Assuming, then that we are willing to use GR, if we wish to be precise, we also need to specify exactly what coordinate system we are using to compare clocks. I will use the TAI coordinate time standard, also known as "atomic time", as described in the wiki http://en.wikipedia.org/wiki/International_Atomic_Time, without going into the details of why this choice is a good one, and how many/most other common choices will yield equivalent results.

Then, using the TAI coordinate time standard, higher clocks definitely tick faster than the lower clocks. In GR the important issue for coordinate clock rate is the gravitational potential. Clocks deeper in a gravity well tick slower than clocks higher in a gravity well according to TAI time.

If you recast the problem using the principle of equivalence to an accelerating spaceship in flat space-time, you do not have to use GR. Inertial observers are clearly available, and you can use them to solve the problem without getting involved in GR at all.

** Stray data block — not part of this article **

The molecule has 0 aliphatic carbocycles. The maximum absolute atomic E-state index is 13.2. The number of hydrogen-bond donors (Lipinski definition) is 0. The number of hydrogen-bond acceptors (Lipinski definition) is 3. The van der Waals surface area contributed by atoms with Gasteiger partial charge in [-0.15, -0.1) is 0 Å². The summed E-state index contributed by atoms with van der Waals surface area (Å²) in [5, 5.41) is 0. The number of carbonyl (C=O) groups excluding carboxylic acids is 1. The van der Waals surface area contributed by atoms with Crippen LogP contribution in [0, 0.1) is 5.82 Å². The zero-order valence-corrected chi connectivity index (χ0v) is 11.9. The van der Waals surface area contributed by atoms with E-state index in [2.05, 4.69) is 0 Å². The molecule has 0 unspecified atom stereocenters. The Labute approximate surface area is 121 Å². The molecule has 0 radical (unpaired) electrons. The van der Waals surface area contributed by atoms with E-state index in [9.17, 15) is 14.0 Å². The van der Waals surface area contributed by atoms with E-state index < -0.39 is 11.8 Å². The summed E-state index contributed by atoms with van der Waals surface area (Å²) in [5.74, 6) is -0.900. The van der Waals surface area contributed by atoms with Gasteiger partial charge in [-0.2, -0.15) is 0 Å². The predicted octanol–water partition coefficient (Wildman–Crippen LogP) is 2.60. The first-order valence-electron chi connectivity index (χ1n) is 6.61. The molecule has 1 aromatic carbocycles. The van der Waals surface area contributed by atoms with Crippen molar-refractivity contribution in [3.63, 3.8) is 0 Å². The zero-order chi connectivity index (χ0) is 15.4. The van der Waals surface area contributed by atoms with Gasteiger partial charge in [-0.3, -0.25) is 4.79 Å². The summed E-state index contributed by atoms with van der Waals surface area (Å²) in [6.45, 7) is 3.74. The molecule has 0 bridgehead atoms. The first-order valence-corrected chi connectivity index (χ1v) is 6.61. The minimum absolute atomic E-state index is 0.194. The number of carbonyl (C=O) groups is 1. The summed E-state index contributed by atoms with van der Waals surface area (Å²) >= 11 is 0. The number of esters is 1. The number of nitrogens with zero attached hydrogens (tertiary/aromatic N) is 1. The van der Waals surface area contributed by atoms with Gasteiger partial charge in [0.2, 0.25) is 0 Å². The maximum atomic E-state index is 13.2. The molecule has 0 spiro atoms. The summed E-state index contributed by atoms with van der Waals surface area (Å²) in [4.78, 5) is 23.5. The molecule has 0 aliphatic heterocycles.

18. Sep 18, 2014

### CKH

Now I understand better what you meant about accelerating observers. Proper time has no relativity of rates and is by definition independent of motion. Observation of rate changes happens only for observers not moving with the clock. The clock hypothesis has to do with other observers of the clock. However, observed acceleration is absolute for all observers (because they can measure the effects of their own acceleration) and therefore the clock hypothesis is indeed observer independent, but the hypothesis is a statement about observers. Maybe I'm rambling here.